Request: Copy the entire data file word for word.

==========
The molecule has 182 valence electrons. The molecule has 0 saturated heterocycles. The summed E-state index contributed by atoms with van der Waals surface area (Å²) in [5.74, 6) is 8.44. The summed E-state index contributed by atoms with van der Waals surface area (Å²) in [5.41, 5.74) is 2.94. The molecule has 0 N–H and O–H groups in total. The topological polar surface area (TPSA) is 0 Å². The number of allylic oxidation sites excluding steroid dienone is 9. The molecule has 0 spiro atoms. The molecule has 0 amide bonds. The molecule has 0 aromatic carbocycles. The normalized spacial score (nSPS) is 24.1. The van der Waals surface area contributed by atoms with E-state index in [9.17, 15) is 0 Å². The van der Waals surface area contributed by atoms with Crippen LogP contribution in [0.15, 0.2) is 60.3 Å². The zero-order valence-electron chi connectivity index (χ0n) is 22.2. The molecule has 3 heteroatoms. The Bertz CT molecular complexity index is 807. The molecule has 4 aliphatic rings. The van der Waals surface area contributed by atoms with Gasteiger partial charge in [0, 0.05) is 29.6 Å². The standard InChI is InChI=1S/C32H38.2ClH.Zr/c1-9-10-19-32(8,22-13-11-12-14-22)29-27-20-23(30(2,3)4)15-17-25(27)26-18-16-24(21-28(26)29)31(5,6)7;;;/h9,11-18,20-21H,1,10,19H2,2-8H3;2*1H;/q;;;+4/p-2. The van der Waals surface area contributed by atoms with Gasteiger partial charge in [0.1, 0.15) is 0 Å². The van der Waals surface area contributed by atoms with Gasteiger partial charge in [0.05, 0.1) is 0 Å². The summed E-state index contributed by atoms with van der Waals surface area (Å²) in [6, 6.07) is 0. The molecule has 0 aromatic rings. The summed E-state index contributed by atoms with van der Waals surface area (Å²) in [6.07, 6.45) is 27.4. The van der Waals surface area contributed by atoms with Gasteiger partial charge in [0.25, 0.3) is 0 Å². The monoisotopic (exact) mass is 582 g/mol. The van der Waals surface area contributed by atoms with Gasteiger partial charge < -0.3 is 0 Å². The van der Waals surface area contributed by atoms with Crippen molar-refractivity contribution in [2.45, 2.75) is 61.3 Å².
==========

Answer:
The molecule has 182 valence electrons. The molecule has 0 saturated heterocycles. The summed E-state index contributed by atoms with van der Waals surface area (Å²) in [5.74, 6) is 8.44. The summed E-state index contributed by atoms with van der Waals surface area (Å²) in [5.41, 5.74) is 2.94. The molecule has 0 N–H and O–H groups in total. The topological polar surface area (TPSA) is 0 Å². The number of allylic oxidation sites excluding steroid dienone is 9. The molecule has 0 spiro atoms. The molecule has 0 amide bonds. The molecule has 0 aromatic carbocycles. The normalized spacial score (nSPS) is 24.1. The van der Waals surface area contributed by atoms with E-state index in [9.17, 15) is 0 Å². The van der Waals surface area contributed by atoms with Crippen LogP contribution in [0.15, 0.2) is 60.3 Å². The zero-order valence-electron chi connectivity index (χ0n) is 22.2. The molecule has 3 heteroatoms. The Bertz CT molecular complexity index is 807. The molecule has 4 aliphatic rings. The van der Waals surface area contributed by atoms with Gasteiger partial charge in [0, 0.05) is 29.6 Å². The standard InChI is InChI=1S/C32H38.2ClH.Zr/c1-9-10-19-32(8,22-13-11-12-14-22)29-27-20-23(30(2,3)4)15-17-25(27)26-18-16-24(21-28(26)29)31(5,6)7;;;/h9,11-18,20-21H,1,10,19H2,2-8H3;2*1H;/q;;;+4/p-2. The van der Waals surface area contributed by atoms with Gasteiger partial charge in [0.1, 0.15) is 0 Å². The van der Waals surface area contributed by atoms with Gasteiger partial charge in [0.05, 0.1) is 0 Å². The summed E-state index contributed by atoms with van der Waals surface area (Å²) in [6, 6.07) is 0. The molecule has 0 aromatic rings. The summed E-state index contributed by atoms with van der Waals surface area (Å²) in [6.07, 6.45) is 27.4. The van der Waals surface area contributed by atoms with Gasteiger partial charge in [0.25, 0.3) is 0 Å². The monoisotopic (exact) mass is 582 g/mol. The van der Waals surface area contributed by atoms with Gasteiger partial charge < -0.3 is 0 Å². The van der Waals surface area contributed by atoms with Crippen molar-refractivity contribution in [2.45, 2.75) is 61.3 Å².